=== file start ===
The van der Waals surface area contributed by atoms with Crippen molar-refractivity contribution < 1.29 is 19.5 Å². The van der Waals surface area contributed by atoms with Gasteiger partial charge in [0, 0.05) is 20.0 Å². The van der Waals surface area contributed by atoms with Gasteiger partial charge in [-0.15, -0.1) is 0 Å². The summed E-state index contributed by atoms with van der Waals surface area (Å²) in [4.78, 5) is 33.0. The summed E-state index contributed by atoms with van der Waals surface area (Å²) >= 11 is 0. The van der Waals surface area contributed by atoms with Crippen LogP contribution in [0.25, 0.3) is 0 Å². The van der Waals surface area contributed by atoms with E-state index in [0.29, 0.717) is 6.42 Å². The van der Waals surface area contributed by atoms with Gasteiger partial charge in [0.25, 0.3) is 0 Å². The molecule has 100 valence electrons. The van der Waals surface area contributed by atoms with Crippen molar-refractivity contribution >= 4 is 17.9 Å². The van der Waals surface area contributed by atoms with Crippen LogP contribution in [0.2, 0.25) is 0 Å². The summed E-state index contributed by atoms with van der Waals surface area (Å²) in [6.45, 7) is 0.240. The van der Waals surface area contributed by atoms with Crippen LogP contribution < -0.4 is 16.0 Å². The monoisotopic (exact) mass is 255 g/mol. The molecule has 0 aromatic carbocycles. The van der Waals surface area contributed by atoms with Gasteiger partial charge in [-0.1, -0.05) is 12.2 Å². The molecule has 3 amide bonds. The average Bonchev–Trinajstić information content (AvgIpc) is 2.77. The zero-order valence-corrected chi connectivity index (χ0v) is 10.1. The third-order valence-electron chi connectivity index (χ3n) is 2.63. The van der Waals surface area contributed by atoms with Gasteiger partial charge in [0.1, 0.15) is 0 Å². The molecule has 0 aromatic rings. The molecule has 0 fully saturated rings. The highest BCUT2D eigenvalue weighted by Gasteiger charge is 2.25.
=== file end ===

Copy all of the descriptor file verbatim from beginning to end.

The van der Waals surface area contributed by atoms with Crippen molar-refractivity contribution < 1.29 is 19.5 Å². The van der Waals surface area contributed by atoms with Gasteiger partial charge in [0, 0.05) is 20.0 Å². The van der Waals surface area contributed by atoms with Gasteiger partial charge in [-0.15, -0.1) is 0 Å². The summed E-state index contributed by atoms with van der Waals surface area (Å²) in [4.78, 5) is 33.0. The summed E-state index contributed by atoms with van der Waals surface area (Å²) >= 11 is 0. The van der Waals surface area contributed by atoms with Crippen LogP contribution in [0.25, 0.3) is 0 Å². The van der Waals surface area contributed by atoms with E-state index in [0.29, 0.717) is 6.42 Å². The van der Waals surface area contributed by atoms with Gasteiger partial charge in [0.25, 0.3) is 0 Å². The molecule has 100 valence electrons. The van der Waals surface area contributed by atoms with Crippen molar-refractivity contribution >= 4 is 17.9 Å². The van der Waals surface area contributed by atoms with Crippen LogP contribution in [0.2, 0.25) is 0 Å². The summed E-state index contributed by atoms with van der Waals surface area (Å²) in [6.45, 7) is 0.240. The van der Waals surface area contributed by atoms with Crippen LogP contribution < -0.4 is 16.0 Å². The monoisotopic (exact) mass is 255 g/mol. The molecule has 0 aromatic carbocycles. The van der Waals surface area contributed by atoms with Gasteiger partial charge in [-0.1, -0.05) is 12.2 Å². The molecule has 3 amide bonds. The average Bonchev–Trinajstić information content (AvgIpc) is 2.77. The zero-order valence-corrected chi connectivity index (χ0v) is 10.1. The third-order valence-electron chi connectivity index (χ3n) is 2.63. The van der Waals surface area contributed by atoms with Gasteiger partial charge in [0.1, 0.15) is 0 Å². The molecule has 0 aromatic rings. The molecule has 0 fully saturated rings. The highest BCUT2D eigenvalue weighted by Gasteiger charge is 2.25.